Maternal Death

The Center works with state advocates throughout the country to promote and defend women's access to reproductive health care services in state legislatures and other policy-making bodies.  Our State Program work is critical because each year state legislatures consider hundreds of bills that would restrict abortion.  Anti-choice activists intentionally target states where they are likely to succeed in passing harmful legislation, and use those victories to push similar bills in other states and on the national level.  Indeed, much of the erosion of reproductive rights in this country has come as a result of state legislative action.  The Center's State Program pays particular attention to the impact that restrictive laws and policies have on marginalized women and women who face disproportionate difficulties in achieving meaningful access to reproductive health care. The State Program also assists activists seeking to proactively strengthen reproductive rights and improve access.   

Specifically, the Center's State Program provides legal analysis, technical support and strategic advice to state legislators, advocacy organizations and individuals who want to ensure that all women have meaningful access to safe and legal reproductive health services, including abortion and contraception.   This includes model legislation; talking points; written analyses and veto letters.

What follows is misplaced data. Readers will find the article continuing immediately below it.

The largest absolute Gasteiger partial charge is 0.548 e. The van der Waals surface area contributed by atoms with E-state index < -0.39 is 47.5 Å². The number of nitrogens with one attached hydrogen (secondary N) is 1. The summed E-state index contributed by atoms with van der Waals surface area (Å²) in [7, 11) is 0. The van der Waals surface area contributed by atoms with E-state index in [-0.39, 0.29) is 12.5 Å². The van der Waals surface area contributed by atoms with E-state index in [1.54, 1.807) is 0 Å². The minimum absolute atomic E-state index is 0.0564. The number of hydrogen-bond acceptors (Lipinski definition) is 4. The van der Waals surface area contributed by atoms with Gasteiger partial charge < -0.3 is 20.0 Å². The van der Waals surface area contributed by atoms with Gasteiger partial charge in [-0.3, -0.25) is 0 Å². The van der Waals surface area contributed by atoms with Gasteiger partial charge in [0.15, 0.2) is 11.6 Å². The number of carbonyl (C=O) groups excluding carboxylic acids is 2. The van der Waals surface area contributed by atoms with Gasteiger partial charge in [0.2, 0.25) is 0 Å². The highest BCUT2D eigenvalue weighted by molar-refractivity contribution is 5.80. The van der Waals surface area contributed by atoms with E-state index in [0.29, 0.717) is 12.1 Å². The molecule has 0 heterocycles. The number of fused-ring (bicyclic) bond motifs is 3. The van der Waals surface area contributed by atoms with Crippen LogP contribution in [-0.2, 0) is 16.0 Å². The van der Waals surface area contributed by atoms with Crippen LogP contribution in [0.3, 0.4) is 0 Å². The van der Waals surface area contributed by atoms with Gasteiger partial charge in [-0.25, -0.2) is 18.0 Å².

The Center's State Program also monitors and analyzes proposed state laws and policies that would affect women seeking reproductive health services. Read:

En Vedette

Spotlighting Racial Bias

In LaKeisha’s hometown of Atlanta, African American women die in childbirth at a rate more than three times the national average. Following an emergency c-section, LaKeisha experienced a brush with this unsettling statistic when she developed a…

Shaming El Salvador on the Global Stage

Manuela’s story is the stuff of nightmares. The young mother from El Salvador had not been feeling well for several years. She sought medical attention for what seemed to be tumors on her neck, but received no treatment or diagnosis—just some pain killers…

In Pursuit of Justice

Twenty-eight-year-old Alyne de Silva Pimentel, a poor Afro-Brazilian woman with a young daughter, was six months pregnant with her second child when she began to experience severe nausea and abdominal pain.  When her symptoms intensified, she sought help at a private health center…

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